Heaven in Stone and Glass

Buy it now

Front Cover for Heaven in Stone and Glass

Heaven in Stone and Glass

Experiencing the Spirituality of the Great Cathedrals

Like a mystical tome waiting to be deciphered, gothic cathedrals hold many secrets about Christ, the Christian life, and the soul's yearning for God. This book gloriously unfolds the stories of light and darkness, and the labyrinth of life.

Barron teaches us how to understand the language of the great cathedrals, exploring the effects of elements such as rose windows, cruciformity, gargoyles, and vertical space. Whether you are preparing for a pilgrimage to York Minster cathedral in England or Notre Dame in Paris or looking ahead to bedside reflection on sacred space, this book is the perfect guide.

Reviews and endorsements

"Barron, a priest and professor at Mundelein Seminary, has produced a deeply personal and deeply engaging guide to the experience of the medieval or medieval-style cathedral. His is not a scholarly treatment but rather a kind of staged walk around the cathedral with the reader, drawing spiritual sustenance from the features of the building: stillness from the Rose Window, sense of the inhabited cosmos from the tympana, and so forth. Barron's treatment is direct and even vulnerable but not naive: he acknowledges the painful ambiguities of the presence of Jewish prophets in the cathedral's sculptures and makes reference to figures as au courant as John Lennon and Alasdair Macintyre. A charming and appealing volume; highly recommended."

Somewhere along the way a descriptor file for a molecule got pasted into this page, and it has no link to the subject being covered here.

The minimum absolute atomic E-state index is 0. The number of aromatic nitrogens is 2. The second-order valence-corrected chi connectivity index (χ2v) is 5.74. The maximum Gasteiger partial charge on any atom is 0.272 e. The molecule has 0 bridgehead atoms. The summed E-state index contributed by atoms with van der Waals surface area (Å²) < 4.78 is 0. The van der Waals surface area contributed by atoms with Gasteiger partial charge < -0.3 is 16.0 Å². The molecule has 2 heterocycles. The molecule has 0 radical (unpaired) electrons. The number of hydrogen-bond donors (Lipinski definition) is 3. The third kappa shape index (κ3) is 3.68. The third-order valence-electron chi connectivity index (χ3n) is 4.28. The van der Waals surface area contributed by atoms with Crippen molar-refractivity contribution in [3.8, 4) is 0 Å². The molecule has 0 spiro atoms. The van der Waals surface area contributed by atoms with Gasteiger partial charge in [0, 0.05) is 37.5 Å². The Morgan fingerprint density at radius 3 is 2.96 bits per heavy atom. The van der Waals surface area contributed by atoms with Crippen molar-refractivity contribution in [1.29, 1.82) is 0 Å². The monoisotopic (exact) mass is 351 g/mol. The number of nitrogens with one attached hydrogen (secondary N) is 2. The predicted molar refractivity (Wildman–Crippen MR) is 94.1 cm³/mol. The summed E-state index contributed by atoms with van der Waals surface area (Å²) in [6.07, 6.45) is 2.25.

Library Journal


"Barron’s mission is much the same as John Drury’s in Painting the Word: to open a window on the symbolism of Christian art. Whereas Drury aimed to enrich appreciation of paintings, Barron unveils the symbolism of those triumphs of the art of Christendom, the Gothic cathedrals. Exemplifying primarily from Notre-Dame de Paris and Chartres, he discusses 14 features of a cathedral, including space, light, and orientation (e.g., the verticality of every major line in the building), as well as tangible features, such as the rose windows and the labyrinth on the floor at Chartres. Besides what a feature symbolizes—for instance, the cathedral’s interior space represents the womb of Our Lady, a place of safety and comfort—Barron explains the doctrinal rationale and implications of the feature’s significance. He does the latter so literately and congenially that the little book makes fine devotional as well as informational reading."

Paperback / 128 pages